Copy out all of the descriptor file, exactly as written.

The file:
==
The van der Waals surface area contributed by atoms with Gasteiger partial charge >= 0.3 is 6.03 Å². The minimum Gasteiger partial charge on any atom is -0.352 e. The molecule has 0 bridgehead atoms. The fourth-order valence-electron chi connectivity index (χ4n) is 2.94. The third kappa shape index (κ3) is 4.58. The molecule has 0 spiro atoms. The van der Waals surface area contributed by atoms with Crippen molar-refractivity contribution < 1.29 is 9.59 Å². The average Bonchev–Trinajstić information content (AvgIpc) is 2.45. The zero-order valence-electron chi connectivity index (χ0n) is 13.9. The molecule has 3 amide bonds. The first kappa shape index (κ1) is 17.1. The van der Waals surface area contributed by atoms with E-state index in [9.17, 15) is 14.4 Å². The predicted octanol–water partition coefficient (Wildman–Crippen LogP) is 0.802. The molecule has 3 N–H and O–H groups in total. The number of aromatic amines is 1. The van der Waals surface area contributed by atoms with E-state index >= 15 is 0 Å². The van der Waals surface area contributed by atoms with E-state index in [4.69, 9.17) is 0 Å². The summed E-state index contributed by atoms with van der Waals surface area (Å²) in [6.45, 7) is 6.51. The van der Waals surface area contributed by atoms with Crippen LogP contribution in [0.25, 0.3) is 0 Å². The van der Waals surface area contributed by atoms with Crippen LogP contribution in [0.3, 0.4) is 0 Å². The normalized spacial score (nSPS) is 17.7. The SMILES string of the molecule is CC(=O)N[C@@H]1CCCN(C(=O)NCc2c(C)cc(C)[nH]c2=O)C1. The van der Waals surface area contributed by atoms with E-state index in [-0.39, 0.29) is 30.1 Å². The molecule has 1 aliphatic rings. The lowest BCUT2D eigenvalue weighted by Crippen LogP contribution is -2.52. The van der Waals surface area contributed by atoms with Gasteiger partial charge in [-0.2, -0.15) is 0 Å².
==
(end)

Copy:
The van der Waals surface area contributed by atoms with Gasteiger partial charge >= 0.3 is 6.03 Å². The minimum Gasteiger partial charge on any atom is -0.352 e. The molecule has 0 bridgehead atoms. The fourth-order valence-electron chi connectivity index (χ4n) is 2.94. The third kappa shape index (κ3) is 4.58. The molecule has 0 spiro atoms. The van der Waals surface area contributed by atoms with Crippen molar-refractivity contribution < 1.29 is 9.59 Å². The average Bonchev–Trinajstić information content (AvgIpc) is 2.45. The zero-order valence-electron chi connectivity index (χ0n) is 13.9. The molecule has 3 amide bonds. The first kappa shape index (κ1) is 17.1. The van der Waals surface area contributed by atoms with E-state index in [9.17, 15) is 14.4 Å². The predicted octanol–water partition coefficient (Wildman–Crippen LogP) is 0.802. The molecule has 3 N–H and O–H groups in total. The number of aromatic amines is 1. The van der Waals surface area contributed by atoms with E-state index >= 15 is 0 Å². The van der Waals surface area contributed by atoms with E-state index in [4.69, 9.17) is 0 Å². The summed E-state index contributed by atoms with van der Waals surface area (Å²) in [6.45, 7) is 6.51. The van der Waals surface area contributed by atoms with Crippen LogP contribution in [0.25, 0.3) is 0 Å². The van der Waals surface area contributed by atoms with Crippen LogP contribution in [0.3, 0.4) is 0 Å². The normalized spacial score (nSPS) is 17.7. The SMILES string of the molecule is CC(=O)N[C@@H]1CCCN(C(=O)NCc2c(C)cc(C)[nH]c2=O)C1. The van der Waals surface area contributed by atoms with E-state index in [-0.39, 0.29) is 30.1 Å². The molecule has 1 aliphatic rings. The lowest BCUT2D eigenvalue weighted by Crippen LogP contribution is -2.52. The van der Waals surface area contributed by atoms with Gasteiger partial charge in [-0.2, -0.15) is 0 Å².